In the United States we have a penchant for nonsense. We have solutions begging for problems, while problems go unsolved. And we often punish, blame, or control one group based on the actions of another. Want some examples? Okay.
Disability benefits are not high enough to live on. $750 a month in 2016 won’t even pay rent in most of the country, but its what disability benefit recipients are supposed to pay for all their needs with. Every utility, every item of clothing, every uncovered medication. It’s nowhere near enough. It’s no surprise that 40% of American homeless are disabled, nor that disabled adults face far greater rates of domestic violence than abled ones. Independent living is largely unaffordable. I rely on blog subscriptions to meet my basic needs while staying safe from abuse (so become a patron already!)
The justification for intentionally keeping disabled people impoverished is that if the benefits were sufficient, if we could comfortably live on our own with dignity, then abled people who can work might pretend to be disabled. Abled people might avoid drudgery if the cost of disability was not unrelenting, inescapable poverty. This is also the justification for denying clearly disabled people the benefits they qualify for, and making people apply again and again. Abled people might misbehave, so disabled people are punished. That makes about as much sense as punishing trans women based on what cis men might do.
And we do exactly that. Bathroom bills and public school personnel who target trans students raise the spectre of a perverted man misbehaving in the girls bathroom as justification to keep trans women from peeing where they should have every right to. We have no plans to limit the movements and freedoms of men based on male actions, just one tiny persecuted minority of women who have nothing to do with them. We punish and control trans women, because cis men might misbehave. That makes about as much sense as punishing victims of domestic violence for self defense.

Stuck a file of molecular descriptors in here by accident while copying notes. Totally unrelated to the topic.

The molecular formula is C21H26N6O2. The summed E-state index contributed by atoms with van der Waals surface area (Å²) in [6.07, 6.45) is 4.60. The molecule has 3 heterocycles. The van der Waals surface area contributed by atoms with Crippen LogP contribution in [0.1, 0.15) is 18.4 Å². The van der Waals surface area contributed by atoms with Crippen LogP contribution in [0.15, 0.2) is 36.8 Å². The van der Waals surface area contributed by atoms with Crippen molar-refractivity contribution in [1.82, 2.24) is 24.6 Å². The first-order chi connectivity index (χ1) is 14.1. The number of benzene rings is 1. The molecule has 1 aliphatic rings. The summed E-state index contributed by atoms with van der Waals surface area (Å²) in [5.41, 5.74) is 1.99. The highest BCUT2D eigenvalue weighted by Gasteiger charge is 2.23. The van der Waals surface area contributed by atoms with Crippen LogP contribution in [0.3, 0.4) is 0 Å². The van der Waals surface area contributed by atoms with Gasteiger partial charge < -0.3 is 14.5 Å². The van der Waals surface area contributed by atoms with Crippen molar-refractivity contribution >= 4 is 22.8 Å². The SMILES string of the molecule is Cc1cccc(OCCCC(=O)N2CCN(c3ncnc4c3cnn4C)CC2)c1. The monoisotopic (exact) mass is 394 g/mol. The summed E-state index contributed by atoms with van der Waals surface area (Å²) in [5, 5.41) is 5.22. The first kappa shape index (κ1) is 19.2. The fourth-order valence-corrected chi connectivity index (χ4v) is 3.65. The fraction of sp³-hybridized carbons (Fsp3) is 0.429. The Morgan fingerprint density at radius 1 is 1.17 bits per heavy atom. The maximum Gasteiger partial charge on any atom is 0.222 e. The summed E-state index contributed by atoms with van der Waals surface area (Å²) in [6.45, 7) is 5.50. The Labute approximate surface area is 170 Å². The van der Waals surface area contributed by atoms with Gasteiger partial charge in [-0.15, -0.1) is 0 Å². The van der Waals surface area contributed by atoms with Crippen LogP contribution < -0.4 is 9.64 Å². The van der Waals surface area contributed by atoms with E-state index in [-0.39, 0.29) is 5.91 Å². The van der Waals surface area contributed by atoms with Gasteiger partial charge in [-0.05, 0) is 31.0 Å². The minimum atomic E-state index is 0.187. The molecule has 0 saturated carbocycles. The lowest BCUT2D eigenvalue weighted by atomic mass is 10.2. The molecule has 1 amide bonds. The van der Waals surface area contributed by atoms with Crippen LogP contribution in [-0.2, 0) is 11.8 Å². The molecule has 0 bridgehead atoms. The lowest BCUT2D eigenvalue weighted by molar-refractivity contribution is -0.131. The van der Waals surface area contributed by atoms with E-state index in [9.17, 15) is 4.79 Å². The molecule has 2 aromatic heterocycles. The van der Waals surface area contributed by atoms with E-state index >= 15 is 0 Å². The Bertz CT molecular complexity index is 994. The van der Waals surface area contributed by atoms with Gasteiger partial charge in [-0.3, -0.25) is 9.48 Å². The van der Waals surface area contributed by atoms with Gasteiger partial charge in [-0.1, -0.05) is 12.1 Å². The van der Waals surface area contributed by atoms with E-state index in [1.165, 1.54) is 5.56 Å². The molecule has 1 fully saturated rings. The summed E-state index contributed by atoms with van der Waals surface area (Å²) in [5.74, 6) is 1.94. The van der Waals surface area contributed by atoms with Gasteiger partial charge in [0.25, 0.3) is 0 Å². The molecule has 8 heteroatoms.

We love to do this, especially if the victim on trial is a black woman. While “stand your ground” was invoked by police on the scene who chose not to initially arrest George Zimmerman when he gunned down a black child, that law was thrown out for the trial of Marissa Alexander. When her violent ex husband, who she had a protection order against, broke into her home, threatened her, and attacked her, she tried to escape. When she couldn’t, she used the firearm she lawfully owned to fire a single warning shot into the ceiling. Her abusive ex even testified on her behalf when she was charged with aggravated assault with a deadly weapon. She was convicted and sentenced to twenty years in prison, longer than her ex would have likely served for murdering her if she had not scared him off.
Alexander accepted a plea deal in 2015 that resentenced her to three years she had already served, and was released. With a permanent felony record, for daring to defend her life. On average, we sentence women who kill their abusers in self-defense more than twice as long as we do abusive men who murder their victims. Even though abusive men are the root cause of all these deaths, we punish their victims far more. That makes about as much sense as blaming victims for the actions of rapists.
Boy do we ever blame victims! Rape victims who report the crime committed against them are routinely put on trial. We obsess over what they drank, what they wore, and seek to find fault in them. At the same time, we bend over backwards to excuse and justify the actions of rapists. That’s how we ended up with the nonsensical cultural belief that being drunk absolves a man of responsibility, but that consuming alcohol makes a woman culpable for his actions. That makes about as much sense as punishing disabled people for the laziness of the abled.